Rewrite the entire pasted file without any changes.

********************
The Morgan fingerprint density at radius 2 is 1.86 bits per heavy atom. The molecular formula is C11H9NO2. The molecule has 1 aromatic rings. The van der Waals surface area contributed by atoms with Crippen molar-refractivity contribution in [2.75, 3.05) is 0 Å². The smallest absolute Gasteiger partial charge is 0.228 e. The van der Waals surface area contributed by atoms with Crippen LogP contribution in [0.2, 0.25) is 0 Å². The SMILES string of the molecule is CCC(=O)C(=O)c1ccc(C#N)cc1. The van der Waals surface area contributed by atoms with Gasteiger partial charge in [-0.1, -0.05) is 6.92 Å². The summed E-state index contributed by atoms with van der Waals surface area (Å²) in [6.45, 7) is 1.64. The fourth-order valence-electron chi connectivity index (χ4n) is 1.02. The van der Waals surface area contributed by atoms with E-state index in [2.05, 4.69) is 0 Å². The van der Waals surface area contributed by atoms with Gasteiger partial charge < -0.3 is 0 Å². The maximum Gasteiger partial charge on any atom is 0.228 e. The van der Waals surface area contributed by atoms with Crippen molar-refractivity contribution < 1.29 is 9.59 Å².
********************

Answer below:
The Morgan fingerprint density at radius 2 is 1.86 bits per heavy atom. The molecular formula is C11H9NO2. The molecule has 1 aromatic rings. The van der Waals surface area contributed by atoms with Crippen molar-refractivity contribution in [2.75, 3.05) is 0 Å². The smallest absolute Gasteiger partial charge is 0.228 e. The van der Waals surface area contributed by atoms with Crippen LogP contribution in [0.2, 0.25) is 0 Å². The SMILES string of the molecule is CCC(=O)C(=O)c1ccc(C#N)cc1. The van der Waals surface area contributed by atoms with Gasteiger partial charge in [-0.1, -0.05) is 6.92 Å². The summed E-state index contributed by atoms with van der Waals surface area (Å²) in [6.45, 7) is 1.64. The fourth-order valence-electron chi connectivity index (χ4n) is 1.02. The van der Waals surface area contributed by atoms with E-state index in [2.05, 4.69) is 0 Å². The van der Waals surface area contributed by atoms with Gasteiger partial charge < -0.3 is 0 Å². The maximum Gasteiger partial charge on any atom is 0.228 e. The van der Waals surface area contributed by atoms with Crippen molar-refractivity contribution < 1.29 is 9.59 Å².